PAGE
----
Jonah doubted that. Pietro called him a spineless lapdog the last time they worked together. And considering what Jonah was about to agree to, Pietro was probably right.

“Do this for me,” said Mickey, “and consider your debt settled. You’ll be free and clear and never have to do another job for me.”

Jonah raised his eyes to look Mickey in the face, bulging eye and all.

“You have my word,” said Mickey. “And you know me. I never go back on my word, do I?”

“You don’t,” said Jonah, dejected. Everything inside him screamed that this job was a mistake, but he couldn’t afford to miss the chance to get away from Mickey once and for all.

“Okay,” said Jonah. “I’ll do it.”

A grin spread across Mickey’s face. “Fantastic. Shake on it?”

Jonah nodded and took Mickey’s proffered hand.

“I appreciate this, lad,” said Mickey. “Really.”

He squeezed Jonah’s hand harder.

“Conversely, if you don’t do this, or decide you’re better off running, I will collect on my debt. Do you understand?”

Jonah swallowed and nodded.

“I didn’t hear you,” said Mickey.

“I understand,” said Jonah.

“Good,” said Mickey. He released Jonah’s hand and slapped him on the shoulder. “I’ll send all the details and the cargo to your ship.” He finished his beer and pushed away from the table.

Jonah watched as he walked up to the bar, hopped over it and proceeded to pummel the bartender into a bloody pulp. Several of the other customers pretended nothing was going on, but Jonah watched. He watched every brutal moment of it.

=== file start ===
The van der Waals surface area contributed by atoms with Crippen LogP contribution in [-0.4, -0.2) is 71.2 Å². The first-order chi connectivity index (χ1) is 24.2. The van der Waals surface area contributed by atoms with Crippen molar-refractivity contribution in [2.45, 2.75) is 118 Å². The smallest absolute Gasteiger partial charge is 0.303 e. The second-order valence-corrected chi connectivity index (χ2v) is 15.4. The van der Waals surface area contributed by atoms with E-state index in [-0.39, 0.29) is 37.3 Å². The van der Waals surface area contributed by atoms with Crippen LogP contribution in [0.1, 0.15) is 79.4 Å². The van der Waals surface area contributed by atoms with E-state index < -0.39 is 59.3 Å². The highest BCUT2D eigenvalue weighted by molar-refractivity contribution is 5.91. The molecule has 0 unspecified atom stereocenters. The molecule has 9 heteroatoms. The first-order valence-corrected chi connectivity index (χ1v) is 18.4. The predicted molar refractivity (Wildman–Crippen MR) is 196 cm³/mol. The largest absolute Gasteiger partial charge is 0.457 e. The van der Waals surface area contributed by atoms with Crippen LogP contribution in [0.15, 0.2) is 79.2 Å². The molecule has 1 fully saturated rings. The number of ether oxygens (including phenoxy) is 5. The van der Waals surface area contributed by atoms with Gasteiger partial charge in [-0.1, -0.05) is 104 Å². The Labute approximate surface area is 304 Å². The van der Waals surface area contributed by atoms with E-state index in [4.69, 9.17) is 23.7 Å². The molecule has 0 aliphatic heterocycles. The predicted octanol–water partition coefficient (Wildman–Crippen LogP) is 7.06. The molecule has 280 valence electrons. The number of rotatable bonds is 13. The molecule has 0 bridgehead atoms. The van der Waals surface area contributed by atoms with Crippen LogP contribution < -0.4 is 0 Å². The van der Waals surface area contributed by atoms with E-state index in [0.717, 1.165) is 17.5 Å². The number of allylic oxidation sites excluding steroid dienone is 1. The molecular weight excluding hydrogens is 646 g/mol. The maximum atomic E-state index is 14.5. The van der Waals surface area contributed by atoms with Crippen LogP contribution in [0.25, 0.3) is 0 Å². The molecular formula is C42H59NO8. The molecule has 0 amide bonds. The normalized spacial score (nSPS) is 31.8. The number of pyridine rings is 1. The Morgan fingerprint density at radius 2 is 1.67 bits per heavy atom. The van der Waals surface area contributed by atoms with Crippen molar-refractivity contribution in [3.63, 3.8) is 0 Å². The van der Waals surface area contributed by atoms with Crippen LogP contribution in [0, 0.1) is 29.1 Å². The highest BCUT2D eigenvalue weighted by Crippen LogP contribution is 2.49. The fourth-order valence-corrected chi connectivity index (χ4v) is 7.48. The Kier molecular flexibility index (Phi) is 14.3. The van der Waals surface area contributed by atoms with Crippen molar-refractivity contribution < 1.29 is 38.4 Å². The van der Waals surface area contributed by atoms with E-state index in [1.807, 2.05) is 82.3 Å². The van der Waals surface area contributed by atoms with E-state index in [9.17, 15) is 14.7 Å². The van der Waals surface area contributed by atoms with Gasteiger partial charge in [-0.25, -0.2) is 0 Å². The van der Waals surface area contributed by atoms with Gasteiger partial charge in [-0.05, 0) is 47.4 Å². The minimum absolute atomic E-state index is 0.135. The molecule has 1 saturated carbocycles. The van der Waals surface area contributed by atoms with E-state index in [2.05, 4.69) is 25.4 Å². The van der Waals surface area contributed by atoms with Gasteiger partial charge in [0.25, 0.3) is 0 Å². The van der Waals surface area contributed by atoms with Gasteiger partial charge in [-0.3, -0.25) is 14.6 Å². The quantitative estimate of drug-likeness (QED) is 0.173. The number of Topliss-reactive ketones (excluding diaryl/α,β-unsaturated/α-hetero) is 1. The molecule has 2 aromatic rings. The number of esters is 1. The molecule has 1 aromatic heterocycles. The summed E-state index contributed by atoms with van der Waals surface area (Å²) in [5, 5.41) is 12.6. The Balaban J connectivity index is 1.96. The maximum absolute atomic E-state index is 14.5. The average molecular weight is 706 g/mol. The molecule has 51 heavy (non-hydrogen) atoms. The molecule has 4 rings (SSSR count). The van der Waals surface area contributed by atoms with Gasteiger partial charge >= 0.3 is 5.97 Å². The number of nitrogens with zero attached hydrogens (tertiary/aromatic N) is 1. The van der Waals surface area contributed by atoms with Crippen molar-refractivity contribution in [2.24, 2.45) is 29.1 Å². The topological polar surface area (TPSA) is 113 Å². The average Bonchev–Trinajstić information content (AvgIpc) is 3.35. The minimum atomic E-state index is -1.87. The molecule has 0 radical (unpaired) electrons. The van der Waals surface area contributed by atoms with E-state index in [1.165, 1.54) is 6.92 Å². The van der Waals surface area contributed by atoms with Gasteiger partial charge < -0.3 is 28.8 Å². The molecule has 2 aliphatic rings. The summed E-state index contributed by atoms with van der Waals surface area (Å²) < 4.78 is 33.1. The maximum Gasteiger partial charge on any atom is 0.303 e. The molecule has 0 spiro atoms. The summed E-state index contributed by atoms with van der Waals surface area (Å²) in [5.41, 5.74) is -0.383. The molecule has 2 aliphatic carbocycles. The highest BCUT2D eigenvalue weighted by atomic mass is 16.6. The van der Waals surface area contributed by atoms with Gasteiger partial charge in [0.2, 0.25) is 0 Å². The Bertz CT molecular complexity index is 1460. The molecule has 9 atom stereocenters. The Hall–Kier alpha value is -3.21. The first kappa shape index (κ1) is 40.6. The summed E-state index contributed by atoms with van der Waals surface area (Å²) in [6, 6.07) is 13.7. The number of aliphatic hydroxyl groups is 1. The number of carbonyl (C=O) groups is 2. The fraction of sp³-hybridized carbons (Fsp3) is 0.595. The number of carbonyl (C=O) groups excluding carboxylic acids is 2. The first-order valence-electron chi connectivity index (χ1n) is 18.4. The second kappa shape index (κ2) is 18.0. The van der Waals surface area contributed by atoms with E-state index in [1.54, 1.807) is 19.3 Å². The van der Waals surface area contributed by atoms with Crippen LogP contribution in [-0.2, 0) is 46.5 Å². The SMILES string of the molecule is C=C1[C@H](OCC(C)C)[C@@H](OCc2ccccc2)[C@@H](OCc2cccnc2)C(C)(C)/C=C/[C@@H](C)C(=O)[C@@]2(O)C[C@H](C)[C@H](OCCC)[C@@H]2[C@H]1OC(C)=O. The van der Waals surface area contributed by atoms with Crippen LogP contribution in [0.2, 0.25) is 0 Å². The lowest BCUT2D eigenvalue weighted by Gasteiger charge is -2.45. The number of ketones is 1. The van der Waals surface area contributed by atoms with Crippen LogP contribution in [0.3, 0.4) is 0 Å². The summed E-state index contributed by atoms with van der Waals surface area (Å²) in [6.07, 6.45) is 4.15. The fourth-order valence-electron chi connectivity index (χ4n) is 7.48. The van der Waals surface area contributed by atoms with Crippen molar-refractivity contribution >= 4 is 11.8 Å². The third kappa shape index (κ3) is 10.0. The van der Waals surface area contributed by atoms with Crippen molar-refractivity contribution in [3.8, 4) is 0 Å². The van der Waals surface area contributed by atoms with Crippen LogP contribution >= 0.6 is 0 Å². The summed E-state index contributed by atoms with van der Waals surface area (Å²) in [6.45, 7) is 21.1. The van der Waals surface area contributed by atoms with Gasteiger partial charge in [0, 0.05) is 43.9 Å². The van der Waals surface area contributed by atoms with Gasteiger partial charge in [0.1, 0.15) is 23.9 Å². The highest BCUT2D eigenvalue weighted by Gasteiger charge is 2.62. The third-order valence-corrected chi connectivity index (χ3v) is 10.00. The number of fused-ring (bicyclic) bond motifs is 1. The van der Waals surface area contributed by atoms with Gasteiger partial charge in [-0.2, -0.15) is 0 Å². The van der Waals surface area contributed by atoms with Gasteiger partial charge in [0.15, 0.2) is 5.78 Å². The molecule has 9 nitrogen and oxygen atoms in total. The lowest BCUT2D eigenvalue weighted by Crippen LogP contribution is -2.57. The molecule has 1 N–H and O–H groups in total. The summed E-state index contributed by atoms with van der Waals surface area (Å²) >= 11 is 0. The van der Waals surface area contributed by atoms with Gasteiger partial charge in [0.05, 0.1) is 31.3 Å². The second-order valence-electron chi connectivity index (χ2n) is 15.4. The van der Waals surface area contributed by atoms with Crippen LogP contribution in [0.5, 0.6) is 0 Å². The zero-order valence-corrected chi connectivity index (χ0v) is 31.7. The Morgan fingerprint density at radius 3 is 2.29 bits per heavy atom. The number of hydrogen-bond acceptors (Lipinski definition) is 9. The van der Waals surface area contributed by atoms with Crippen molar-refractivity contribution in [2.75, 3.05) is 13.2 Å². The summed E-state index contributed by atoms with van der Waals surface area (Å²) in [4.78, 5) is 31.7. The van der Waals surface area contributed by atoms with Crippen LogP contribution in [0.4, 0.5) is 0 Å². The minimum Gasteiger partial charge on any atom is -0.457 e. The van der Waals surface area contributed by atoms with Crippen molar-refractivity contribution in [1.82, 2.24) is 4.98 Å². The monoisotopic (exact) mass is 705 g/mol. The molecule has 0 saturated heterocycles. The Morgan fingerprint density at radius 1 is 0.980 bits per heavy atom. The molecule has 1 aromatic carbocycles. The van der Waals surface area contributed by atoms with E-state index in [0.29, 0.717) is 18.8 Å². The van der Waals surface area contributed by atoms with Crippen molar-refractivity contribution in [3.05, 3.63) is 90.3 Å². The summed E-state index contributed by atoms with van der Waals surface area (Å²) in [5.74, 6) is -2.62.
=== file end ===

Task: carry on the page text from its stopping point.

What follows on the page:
Satisfied that he’d made his point, Mickey stood, washed his hands in the ice bucket, climbed back over the bar without a word to anyone. He sauntered out the door, whistling as he went.

His mouth suddenly dry, Jonah took another sip of putrid beer and pushed away from the table. Slowly, he made his way to the bar. His stomach tied itself in a knot. He peered over.

The bartender lay in a puddle of beer and other fluids. His face was a bloody mess and he’d probably need reconstructive surgery. He groaned and rolled over into a fetal position. The man would live, but he would never forget that you don’t piss off Mickey “Gills” Black.